Emoticons have become a new language, a way to express oneself in today’s digital world. But body image activists are saying no to Facebook’s “fat” and “ugly” emoticons with petitions to get the social media giant to remove these options from it’s list because they believe the phrases promote negative body image.
Rebecca Guzelian of Australia (lead image) is one of a group of women from around the world who have started a Change.org petition with the global organization Endangered Bodies. She explains, “Working as a counselor in the field of eating disorders, I spend A LOT of time talking to people about the way they feel about their bodies. Having these word choices completely normalizes using derogatory descriptive terms in the place of real feelings. How can a person feel ‘fat’ or ‘ugly’? These words describe physical characteristics, NOT feelings.”
From the United States, Catherine Weingarten, has personally struggled with disordered eating. “I know what it’s like to ‘feel’ fat,” Catherine writes on her Change.org petition. “I have spent years of my life consumed with negative thoughts about my body, and far too many days starving myself in an effort to lose weight. I dream that one day the platform will actively encourage body positivity and self-esteem among its users, but for now, all I ask is that Facebook stop endorsing self-destructive thoughts through seemingly harmless emojis.”
Petition organizers believe that these emoticons “promote and support the endless torrent of judgment and pressure to be perfect felt by young people across the world. We do enough comparing as it is, we don’t need a status update to make it even easier to feel bad about ourselves.”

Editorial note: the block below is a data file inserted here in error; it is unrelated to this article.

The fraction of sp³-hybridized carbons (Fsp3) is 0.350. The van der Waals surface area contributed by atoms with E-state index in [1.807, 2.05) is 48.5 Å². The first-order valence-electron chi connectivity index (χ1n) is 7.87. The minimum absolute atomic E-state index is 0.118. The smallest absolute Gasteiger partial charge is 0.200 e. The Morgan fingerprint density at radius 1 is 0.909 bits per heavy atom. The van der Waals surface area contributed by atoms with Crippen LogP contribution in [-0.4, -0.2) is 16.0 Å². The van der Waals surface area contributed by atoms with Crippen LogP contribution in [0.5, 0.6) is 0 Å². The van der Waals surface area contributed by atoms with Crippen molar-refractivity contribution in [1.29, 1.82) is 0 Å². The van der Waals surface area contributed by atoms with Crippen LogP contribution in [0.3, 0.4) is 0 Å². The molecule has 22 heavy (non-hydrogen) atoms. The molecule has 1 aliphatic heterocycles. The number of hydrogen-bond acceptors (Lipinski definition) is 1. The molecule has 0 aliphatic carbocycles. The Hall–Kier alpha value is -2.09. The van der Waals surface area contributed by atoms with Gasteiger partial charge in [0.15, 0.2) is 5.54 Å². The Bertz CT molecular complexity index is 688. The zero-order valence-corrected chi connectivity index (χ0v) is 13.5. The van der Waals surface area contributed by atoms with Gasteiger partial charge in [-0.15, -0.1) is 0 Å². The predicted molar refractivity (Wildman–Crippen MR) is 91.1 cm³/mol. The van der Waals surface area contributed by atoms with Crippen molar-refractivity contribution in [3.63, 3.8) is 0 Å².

So far the petition has garnered more than 16,000 supporters, but it’s also not without its critics who claim that political correctness has gone overboard and that activists are making too much of an issue out of nothing, and finding offense where it just doesn’t exist.
Facebook has also responded, and defends the emoticons. In a statement to People, they said: “People use Facebook to share their feelings with friends and support each other. One option we give people to express themselves is to add a feeling to their posts. You can choose from over 100 feelings we offer based on people’s input or create your own.” Additionally, on the company’s Help Center page they have included links to eating disorder resources. But, organizers don’t think that’s enough.
If you think policing emoticons has gone too far, we’d love to hear from you, please share your comments below.
UPDATE: Facebook has removed the “fat” emoticon:
If you or someone you know is struggling with disordered eating, contact the National Eating Disorders Association here.